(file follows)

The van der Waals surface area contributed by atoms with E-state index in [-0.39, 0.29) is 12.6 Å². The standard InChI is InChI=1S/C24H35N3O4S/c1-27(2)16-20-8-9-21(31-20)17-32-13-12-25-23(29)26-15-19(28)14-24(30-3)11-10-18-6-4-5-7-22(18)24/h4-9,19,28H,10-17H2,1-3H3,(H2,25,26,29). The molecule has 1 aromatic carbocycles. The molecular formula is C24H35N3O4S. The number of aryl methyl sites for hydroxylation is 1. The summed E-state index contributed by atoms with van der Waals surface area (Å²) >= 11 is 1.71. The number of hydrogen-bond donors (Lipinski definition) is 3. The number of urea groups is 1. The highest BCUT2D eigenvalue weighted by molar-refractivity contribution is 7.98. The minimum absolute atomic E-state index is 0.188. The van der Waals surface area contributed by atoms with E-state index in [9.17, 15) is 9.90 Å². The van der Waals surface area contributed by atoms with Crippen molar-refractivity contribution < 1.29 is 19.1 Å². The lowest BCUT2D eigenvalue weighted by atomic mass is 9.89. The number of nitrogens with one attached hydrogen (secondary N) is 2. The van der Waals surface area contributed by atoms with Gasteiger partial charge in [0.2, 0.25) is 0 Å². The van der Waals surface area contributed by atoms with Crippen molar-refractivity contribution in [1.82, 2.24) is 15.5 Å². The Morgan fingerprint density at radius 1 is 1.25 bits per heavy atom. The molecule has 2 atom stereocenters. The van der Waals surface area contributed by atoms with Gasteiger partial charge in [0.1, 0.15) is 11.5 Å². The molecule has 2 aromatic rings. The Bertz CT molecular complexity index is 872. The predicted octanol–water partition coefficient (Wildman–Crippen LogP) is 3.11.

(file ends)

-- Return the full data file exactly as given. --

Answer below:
The van der Waals surface area contributed by atoms with E-state index in [-0.39, 0.29) is 12.6 Å². The standard InChI is InChI=1S/C24H35N3O4S/c1-27(2)16-20-8-9-21(31-20)17-32-13-12-25-23(29)26-15-19(28)14-24(30-3)11-10-18-6-4-5-7-22(18)24/h4-9,19,28H,10-17H2,1-3H3,(H2,25,26,29). The molecule has 1 aromatic carbocycles. The molecular formula is C24H35N3O4S. The number of aryl methyl sites for hydroxylation is 1. The summed E-state index contributed by atoms with van der Waals surface area (Å²) >= 11 is 1.71. The number of hydrogen-bond donors (Lipinski definition) is 3. The number of urea groups is 1. The highest BCUT2D eigenvalue weighted by molar-refractivity contribution is 7.98. The minimum absolute atomic E-state index is 0.188. The van der Waals surface area contributed by atoms with E-state index in [9.17, 15) is 9.90 Å². The van der Waals surface area contributed by atoms with Crippen molar-refractivity contribution < 1.29 is 19.1 Å². The lowest BCUT2D eigenvalue weighted by atomic mass is 9.89. The number of nitrogens with one attached hydrogen (secondary N) is 2. The van der Waals surface area contributed by atoms with Gasteiger partial charge in [0.2, 0.25) is 0 Å². The van der Waals surface area contributed by atoms with Crippen molar-refractivity contribution in [1.82, 2.24) is 15.5 Å². The Morgan fingerprint density at radius 1 is 1.25 bits per heavy atom. The molecule has 2 atom stereocenters. The van der Waals surface area contributed by atoms with Gasteiger partial charge in [0.1, 0.15) is 11.5 Å². The molecule has 2 aromatic rings. The Bertz CT molecular complexity index is 872. The predicted octanol–water partition coefficient (Wildman–Crippen LogP) is 3.11.